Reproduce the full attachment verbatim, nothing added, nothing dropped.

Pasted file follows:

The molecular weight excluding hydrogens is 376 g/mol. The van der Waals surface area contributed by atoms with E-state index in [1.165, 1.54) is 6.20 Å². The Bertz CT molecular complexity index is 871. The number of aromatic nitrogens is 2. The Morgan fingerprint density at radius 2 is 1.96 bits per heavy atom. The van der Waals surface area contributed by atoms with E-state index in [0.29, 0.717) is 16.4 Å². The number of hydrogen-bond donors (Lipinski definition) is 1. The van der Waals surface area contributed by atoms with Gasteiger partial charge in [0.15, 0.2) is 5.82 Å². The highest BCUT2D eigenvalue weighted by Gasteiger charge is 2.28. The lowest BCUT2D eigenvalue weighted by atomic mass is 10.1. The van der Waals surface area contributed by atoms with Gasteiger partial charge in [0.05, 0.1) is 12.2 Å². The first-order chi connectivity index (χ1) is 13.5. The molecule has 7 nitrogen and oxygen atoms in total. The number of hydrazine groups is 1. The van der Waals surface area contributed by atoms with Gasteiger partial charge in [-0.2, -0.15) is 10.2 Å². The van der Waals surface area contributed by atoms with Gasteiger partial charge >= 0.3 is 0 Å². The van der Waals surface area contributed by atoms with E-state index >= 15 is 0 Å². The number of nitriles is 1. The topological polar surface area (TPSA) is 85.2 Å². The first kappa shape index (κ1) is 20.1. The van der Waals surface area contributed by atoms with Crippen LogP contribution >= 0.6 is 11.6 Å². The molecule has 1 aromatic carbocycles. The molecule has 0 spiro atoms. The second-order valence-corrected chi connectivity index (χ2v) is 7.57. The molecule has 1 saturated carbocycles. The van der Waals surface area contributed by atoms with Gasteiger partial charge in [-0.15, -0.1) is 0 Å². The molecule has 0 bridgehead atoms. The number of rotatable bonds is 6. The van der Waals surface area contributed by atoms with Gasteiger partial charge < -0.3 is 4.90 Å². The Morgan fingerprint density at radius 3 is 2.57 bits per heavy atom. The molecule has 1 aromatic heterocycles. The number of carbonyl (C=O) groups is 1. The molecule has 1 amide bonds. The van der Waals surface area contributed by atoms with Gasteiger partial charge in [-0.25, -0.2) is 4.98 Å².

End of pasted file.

The molecular weight excluding hydrogens is 376 g/mol. The van der Waals surface area contributed by atoms with E-state index in [1.165, 1.54) is 6.20 Å². The Bertz CT molecular complexity index is 871. The number of aromatic nitrogens is 2. The Morgan fingerprint density at radius 2 is 1.96 bits per heavy atom. The van der Waals surface area contributed by atoms with E-state index in [0.29, 0.717) is 16.4 Å². The number of hydrogen-bond donors (Lipinski definition) is 1. The van der Waals surface area contributed by atoms with Gasteiger partial charge in [0.15, 0.2) is 5.82 Å². The highest BCUT2D eigenvalue weighted by Gasteiger charge is 2.28. The lowest BCUT2D eigenvalue weighted by atomic mass is 10.1. The van der Waals surface area contributed by atoms with Gasteiger partial charge in [0.05, 0.1) is 12.2 Å². The first-order chi connectivity index (χ1) is 13.5. The molecule has 7 nitrogen and oxygen atoms in total. The number of hydrazine groups is 1. The van der Waals surface area contributed by atoms with Gasteiger partial charge in [-0.2, -0.15) is 10.2 Å². The van der Waals surface area contributed by atoms with Gasteiger partial charge >= 0.3 is 0 Å². The van der Waals surface area contributed by atoms with E-state index >= 15 is 0 Å². The number of nitriles is 1. The topological polar surface area (TPSA) is 85.2 Å². The first kappa shape index (κ1) is 20.1. The van der Waals surface area contributed by atoms with Crippen LogP contribution >= 0.6 is 11.6 Å². The molecule has 1 aromatic carbocycles. The molecule has 0 spiro atoms. The second-order valence-corrected chi connectivity index (χ2v) is 7.57. The molecule has 1 saturated carbocycles. The van der Waals surface area contributed by atoms with Gasteiger partial charge in [-0.15, -0.1) is 0 Å². The molecule has 0 bridgehead atoms. The number of rotatable bonds is 6. The van der Waals surface area contributed by atoms with Gasteiger partial charge < -0.3 is 4.90 Å². The Morgan fingerprint density at radius 3 is 2.57 bits per heavy atom. The molecule has 1 aromatic heterocycles. The number of carbonyl (C=O) groups is 1. The molecule has 1 amide bonds. The van der Waals surface area contributed by atoms with Gasteiger partial charge in [-0.25, -0.2) is 4.98 Å².